A pair of newly disclosed security flaws could allow malicious virtual machine guests to break out of their hypervisor's walled gardens and execute malicious code on the host box.
Both CVE-2019-14835 and CVE-2019-5049 are not particularly easy to exploit as they require specific types of hardware or events to occur. However, if successful, either could allow a miscreant to run malware on the host from a VM instance.
The flaw itself is found in Qemu-KVM, an open-source environment typically used to host virtual machines on Linux servers. Pi found that when the host server performs a migration to another machine, Qemu accesses a table in memory that the guest VM can write to.
If the attacker successfully manipulates that table, they can trigger a buffer overflow on the host server, allowing them to execute malicious code on the host machine outside the hypervisor.
"The bug happens in the live migrate flow. When migrating, Qemu needs to know the dirty pages, vhost/vhost_net uses a kernel buffer to record the dirty log, but it doesn't check the bounds of the log buffer," Blade Team said in its summary.
"So we can forge the desc table in guest, wait for migrate or doing something (like increase host machine workload or combine a memory leak bug, depends on vendor's migrate schedule policy) to trigger cloud vendor to migrate this guest."
As the summary notes, actually exposing the bug requires being able to trigger a migration, meaning the attack would either have to chain with another exploit or have some fairly detailed knowledge of the host server, making the real-world risk from the flaw slightly less.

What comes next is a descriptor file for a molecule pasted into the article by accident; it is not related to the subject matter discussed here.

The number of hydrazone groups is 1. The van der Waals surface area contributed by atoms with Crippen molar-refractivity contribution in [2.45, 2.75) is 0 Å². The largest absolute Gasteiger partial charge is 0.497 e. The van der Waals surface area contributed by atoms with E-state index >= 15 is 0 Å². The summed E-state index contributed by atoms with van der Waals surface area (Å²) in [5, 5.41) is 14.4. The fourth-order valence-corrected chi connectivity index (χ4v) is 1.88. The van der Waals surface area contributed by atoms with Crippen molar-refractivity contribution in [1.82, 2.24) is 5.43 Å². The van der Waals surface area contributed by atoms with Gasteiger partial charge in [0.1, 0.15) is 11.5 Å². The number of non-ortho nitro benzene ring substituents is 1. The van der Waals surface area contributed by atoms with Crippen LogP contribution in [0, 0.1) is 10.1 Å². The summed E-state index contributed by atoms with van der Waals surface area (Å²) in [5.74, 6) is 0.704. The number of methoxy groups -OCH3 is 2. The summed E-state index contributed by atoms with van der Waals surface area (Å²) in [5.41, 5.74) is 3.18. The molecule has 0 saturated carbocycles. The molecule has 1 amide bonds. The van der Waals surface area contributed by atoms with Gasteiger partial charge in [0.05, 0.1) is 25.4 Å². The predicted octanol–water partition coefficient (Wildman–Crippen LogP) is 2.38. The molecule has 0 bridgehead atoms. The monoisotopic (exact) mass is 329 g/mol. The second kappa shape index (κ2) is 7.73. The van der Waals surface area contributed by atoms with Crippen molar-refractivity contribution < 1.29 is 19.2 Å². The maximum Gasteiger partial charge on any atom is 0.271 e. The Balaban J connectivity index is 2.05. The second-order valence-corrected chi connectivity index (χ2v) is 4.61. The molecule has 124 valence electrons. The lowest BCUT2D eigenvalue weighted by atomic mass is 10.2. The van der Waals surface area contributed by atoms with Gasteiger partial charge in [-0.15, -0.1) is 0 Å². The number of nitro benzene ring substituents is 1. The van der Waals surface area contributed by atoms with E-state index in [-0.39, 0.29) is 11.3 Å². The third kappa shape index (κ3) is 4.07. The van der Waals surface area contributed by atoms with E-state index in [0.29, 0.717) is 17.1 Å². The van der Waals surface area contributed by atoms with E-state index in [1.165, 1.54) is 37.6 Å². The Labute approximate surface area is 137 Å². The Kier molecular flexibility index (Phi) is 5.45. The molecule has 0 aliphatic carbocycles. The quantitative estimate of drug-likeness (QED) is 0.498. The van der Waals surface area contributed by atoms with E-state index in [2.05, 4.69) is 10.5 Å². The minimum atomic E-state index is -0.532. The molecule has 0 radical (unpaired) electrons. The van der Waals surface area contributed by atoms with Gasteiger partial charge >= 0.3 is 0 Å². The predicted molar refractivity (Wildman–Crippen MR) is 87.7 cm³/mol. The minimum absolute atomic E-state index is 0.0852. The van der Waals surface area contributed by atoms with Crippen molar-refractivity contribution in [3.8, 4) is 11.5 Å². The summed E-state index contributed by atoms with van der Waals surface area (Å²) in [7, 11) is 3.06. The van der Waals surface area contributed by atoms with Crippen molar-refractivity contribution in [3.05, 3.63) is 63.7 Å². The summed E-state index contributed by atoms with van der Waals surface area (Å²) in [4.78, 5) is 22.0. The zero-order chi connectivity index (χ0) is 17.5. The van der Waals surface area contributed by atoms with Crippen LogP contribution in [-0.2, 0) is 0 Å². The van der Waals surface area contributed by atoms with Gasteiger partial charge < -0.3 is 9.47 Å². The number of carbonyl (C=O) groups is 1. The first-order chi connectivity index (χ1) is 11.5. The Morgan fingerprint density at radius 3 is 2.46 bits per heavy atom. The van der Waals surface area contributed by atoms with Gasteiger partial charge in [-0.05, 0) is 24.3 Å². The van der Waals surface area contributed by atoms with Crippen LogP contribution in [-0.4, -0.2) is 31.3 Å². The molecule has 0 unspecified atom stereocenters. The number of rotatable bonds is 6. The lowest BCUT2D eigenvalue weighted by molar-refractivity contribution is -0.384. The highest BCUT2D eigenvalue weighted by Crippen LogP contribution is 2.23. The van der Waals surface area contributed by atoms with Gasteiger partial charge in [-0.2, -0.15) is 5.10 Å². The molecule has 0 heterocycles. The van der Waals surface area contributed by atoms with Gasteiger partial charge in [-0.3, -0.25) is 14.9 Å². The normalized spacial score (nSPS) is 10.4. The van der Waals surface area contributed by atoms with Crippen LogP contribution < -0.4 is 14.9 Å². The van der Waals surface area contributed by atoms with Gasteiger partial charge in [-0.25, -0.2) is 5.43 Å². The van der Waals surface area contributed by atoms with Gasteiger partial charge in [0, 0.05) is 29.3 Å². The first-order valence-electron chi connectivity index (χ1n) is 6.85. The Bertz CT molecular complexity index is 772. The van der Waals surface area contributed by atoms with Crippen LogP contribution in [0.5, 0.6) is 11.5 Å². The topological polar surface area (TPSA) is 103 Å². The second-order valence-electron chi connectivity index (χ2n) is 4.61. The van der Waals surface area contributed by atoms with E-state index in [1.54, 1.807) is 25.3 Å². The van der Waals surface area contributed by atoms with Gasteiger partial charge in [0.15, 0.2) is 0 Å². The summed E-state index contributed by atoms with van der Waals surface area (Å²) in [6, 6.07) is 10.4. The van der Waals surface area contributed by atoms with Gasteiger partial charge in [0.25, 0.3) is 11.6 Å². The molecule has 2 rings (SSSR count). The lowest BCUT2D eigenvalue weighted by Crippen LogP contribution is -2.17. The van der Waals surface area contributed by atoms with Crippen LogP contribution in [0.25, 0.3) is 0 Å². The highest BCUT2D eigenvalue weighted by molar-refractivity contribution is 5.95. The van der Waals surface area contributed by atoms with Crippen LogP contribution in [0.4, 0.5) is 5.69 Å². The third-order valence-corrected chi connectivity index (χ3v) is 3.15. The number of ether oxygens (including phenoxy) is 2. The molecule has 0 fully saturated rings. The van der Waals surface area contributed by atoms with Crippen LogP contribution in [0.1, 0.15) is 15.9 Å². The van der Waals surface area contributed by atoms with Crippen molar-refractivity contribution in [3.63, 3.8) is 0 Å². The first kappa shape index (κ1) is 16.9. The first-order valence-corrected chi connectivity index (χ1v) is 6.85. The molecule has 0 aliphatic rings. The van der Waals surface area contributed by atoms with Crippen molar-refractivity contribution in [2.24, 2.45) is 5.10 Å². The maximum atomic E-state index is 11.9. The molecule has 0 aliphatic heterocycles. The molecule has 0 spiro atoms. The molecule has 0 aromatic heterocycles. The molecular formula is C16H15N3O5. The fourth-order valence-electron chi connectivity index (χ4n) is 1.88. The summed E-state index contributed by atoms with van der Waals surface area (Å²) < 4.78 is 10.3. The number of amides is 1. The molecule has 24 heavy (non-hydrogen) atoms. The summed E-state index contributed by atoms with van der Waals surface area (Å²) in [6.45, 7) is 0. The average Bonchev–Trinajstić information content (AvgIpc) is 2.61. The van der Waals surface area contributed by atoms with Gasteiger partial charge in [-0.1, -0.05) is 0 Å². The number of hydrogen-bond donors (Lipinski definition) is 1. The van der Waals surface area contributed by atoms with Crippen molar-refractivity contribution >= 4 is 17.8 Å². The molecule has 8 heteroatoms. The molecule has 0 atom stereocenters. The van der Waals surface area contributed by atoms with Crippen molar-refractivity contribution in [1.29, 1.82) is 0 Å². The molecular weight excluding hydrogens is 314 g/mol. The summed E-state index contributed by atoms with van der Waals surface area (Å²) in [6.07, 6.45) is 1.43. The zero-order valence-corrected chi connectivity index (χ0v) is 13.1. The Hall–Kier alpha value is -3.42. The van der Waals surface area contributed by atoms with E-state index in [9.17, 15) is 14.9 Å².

Still, admins would be well advised to update the kernel on their Linux servers in order to get this and other bug fixes.
Meanwhile, with VMware and AMD...
Piotr Bania and Cisco Talos took credit for discovery of CVE-2019-5049. This is a memory corruption vulnerability exposed by ATIDXX64.DLL in versions 25.20.15031.5004 and 25.20.15031.9002 of AMD's graphics drivers. It can be exploited by Windows 10 virtual machines to break out of VMware Workstation. Thus, if you're hosting Windows 10 guests with these drivers present, you're at risk.
"A specially crafted pixel shader can cause an out-of-bounds memory write," Talos said of the bug.
"An attacker can provide a specially crafted shader file to trigger this vulnerability. This vulnerability can be triggered from VMware guest, affecting VMware host."
Users and admins can patch the flaw by updating their AMD drivers to the latest stable version. ®